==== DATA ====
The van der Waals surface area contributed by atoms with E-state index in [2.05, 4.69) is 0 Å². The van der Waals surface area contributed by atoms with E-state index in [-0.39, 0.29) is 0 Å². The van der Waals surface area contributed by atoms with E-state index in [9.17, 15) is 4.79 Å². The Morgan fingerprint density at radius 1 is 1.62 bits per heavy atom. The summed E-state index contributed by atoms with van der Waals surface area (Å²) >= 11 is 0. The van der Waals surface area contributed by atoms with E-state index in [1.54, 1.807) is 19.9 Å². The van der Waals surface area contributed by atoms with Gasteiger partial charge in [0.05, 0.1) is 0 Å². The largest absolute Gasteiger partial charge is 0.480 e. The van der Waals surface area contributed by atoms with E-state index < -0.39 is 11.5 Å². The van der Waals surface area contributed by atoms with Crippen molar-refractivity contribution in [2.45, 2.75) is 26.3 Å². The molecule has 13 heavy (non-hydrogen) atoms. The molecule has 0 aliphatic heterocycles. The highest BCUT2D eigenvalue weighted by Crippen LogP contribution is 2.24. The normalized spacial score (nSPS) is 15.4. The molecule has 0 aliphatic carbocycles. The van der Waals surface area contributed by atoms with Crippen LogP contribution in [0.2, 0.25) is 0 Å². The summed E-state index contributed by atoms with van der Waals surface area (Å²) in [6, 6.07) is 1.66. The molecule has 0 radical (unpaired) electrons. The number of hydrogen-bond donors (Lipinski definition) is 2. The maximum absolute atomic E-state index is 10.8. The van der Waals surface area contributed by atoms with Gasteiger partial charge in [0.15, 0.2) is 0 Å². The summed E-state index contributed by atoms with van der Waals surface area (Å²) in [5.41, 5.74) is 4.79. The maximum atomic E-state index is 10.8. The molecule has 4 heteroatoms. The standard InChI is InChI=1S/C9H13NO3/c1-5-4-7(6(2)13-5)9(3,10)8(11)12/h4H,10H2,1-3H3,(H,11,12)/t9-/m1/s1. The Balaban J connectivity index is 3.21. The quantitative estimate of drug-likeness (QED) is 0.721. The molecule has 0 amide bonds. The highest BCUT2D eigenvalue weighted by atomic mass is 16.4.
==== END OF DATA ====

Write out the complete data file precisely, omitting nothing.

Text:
The van der Waals surface area contributed by atoms with E-state index in [2.05, 4.69) is 0 Å². The van der Waals surface area contributed by atoms with E-state index in [-0.39, 0.29) is 0 Å². The van der Waals surface area contributed by atoms with E-state index in [9.17, 15) is 4.79 Å². The Morgan fingerprint density at radius 1 is 1.62 bits per heavy atom. The summed E-state index contributed by atoms with van der Waals surface area (Å²) >= 11 is 0. The van der Waals surface area contributed by atoms with E-state index in [1.54, 1.807) is 19.9 Å². The van der Waals surface area contributed by atoms with Gasteiger partial charge in [0.05, 0.1) is 0 Å². The largest absolute Gasteiger partial charge is 0.480 e. The van der Waals surface area contributed by atoms with E-state index < -0.39 is 11.5 Å². The van der Waals surface area contributed by atoms with Crippen molar-refractivity contribution in [2.45, 2.75) is 26.3 Å². The molecule has 13 heavy (non-hydrogen) atoms. The molecule has 0 aliphatic heterocycles. The highest BCUT2D eigenvalue weighted by Crippen LogP contribution is 2.24. The normalized spacial score (nSPS) is 15.4. The molecule has 0 aliphatic carbocycles. The van der Waals surface area contributed by atoms with Crippen LogP contribution in [0.2, 0.25) is 0 Å². The summed E-state index contributed by atoms with van der Waals surface area (Å²) in [6, 6.07) is 1.66. The molecule has 0 radical (unpaired) electrons. The number of hydrogen-bond donors (Lipinski definition) is 2. The maximum absolute atomic E-state index is 10.8. The van der Waals surface area contributed by atoms with Gasteiger partial charge in [0.15, 0.2) is 0 Å². The summed E-state index contributed by atoms with van der Waals surface area (Å²) in [5.41, 5.74) is 4.79. The maximum atomic E-state index is 10.8. The molecule has 4 heteroatoms. The standard InChI is InChI=1S/C9H13NO3/c1-5-4-7(6(2)13-5)9(3,10)8(11)12/h4H,10H2,1-3H3,(H,11,12)/t9-/m1/s1. The Balaban J connectivity index is 3.21. The quantitative estimate of drug-likeness (QED) is 0.721. The molecule has 0 amide bonds. The highest BCUT2D eigenvalue weighted by atomic mass is 16.4.